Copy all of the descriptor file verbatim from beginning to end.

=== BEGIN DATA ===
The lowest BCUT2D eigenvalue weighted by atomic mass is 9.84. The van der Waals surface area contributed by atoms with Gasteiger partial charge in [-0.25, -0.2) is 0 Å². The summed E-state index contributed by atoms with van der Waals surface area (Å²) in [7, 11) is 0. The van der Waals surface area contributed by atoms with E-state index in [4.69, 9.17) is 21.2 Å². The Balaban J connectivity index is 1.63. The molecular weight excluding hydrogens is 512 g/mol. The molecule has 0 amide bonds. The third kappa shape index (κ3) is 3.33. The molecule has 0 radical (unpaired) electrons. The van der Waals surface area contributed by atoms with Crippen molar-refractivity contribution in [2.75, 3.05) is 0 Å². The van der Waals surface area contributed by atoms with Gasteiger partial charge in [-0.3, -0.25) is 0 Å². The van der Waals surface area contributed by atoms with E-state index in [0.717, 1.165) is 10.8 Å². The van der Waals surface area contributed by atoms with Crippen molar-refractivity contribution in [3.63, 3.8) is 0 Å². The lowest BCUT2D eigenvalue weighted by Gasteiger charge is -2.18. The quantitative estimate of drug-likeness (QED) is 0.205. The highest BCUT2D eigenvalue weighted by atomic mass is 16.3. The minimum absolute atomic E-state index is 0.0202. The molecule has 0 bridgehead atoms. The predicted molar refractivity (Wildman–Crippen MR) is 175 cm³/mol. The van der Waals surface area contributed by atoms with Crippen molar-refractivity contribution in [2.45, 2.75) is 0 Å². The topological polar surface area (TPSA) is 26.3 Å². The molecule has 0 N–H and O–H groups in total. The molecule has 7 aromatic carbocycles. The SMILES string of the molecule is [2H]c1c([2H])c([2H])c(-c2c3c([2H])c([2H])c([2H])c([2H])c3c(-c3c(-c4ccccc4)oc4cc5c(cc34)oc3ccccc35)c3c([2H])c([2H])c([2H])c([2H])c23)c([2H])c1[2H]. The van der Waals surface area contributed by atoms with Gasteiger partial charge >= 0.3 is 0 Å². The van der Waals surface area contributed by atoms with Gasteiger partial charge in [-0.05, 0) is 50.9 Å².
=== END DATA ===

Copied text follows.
The lowest BCUT2D eigenvalue weighted by atomic mass is 9.84. The van der Waals surface area contributed by atoms with Gasteiger partial charge in [-0.25, -0.2) is 0 Å². The summed E-state index contributed by atoms with van der Waals surface area (Å²) in [7, 11) is 0. The van der Waals surface area contributed by atoms with E-state index in [4.69, 9.17) is 21.2 Å². The Balaban J connectivity index is 1.63. The molecular weight excluding hydrogens is 512 g/mol. The molecule has 0 amide bonds. The third kappa shape index (κ3) is 3.33. The molecule has 0 radical (unpaired) electrons. The van der Waals surface area contributed by atoms with Crippen molar-refractivity contribution in [2.75, 3.05) is 0 Å². The van der Waals surface area contributed by atoms with Gasteiger partial charge in [-0.3, -0.25) is 0 Å². The van der Waals surface area contributed by atoms with E-state index in [0.717, 1.165) is 10.8 Å². The van der Waals surface area contributed by atoms with Crippen molar-refractivity contribution in [3.63, 3.8) is 0 Å². The lowest BCUT2D eigenvalue weighted by Gasteiger charge is -2.18. The quantitative estimate of drug-likeness (QED) is 0.205. The highest BCUT2D eigenvalue weighted by atomic mass is 16.3. The minimum absolute atomic E-state index is 0.0202. The molecule has 0 bridgehead atoms. The predicted molar refractivity (Wildman–Crippen MR) is 175 cm³/mol. The van der Waals surface area contributed by atoms with Crippen molar-refractivity contribution in [2.45, 2.75) is 0 Å². The topological polar surface area (TPSA) is 26.3 Å². The molecule has 0 N–H and O–H groups in total. The molecule has 7 aromatic carbocycles. The SMILES string of the molecule is [2H]c1c([2H])c([2H])c(-c2c3c([2H])c([2H])c([2H])c([2H])c3c(-c3c(-c4ccccc4)oc4cc5c(cc34)oc3ccccc35)c3c([2H])c([2H])c([2H])c([2H])c23)c([2H])c1[2H]. The van der Waals surface area contributed by atoms with Gasteiger partial charge >= 0.3 is 0 Å². The van der Waals surface area contributed by atoms with Gasteiger partial charge in [-0.05, 0) is 50.9 Å².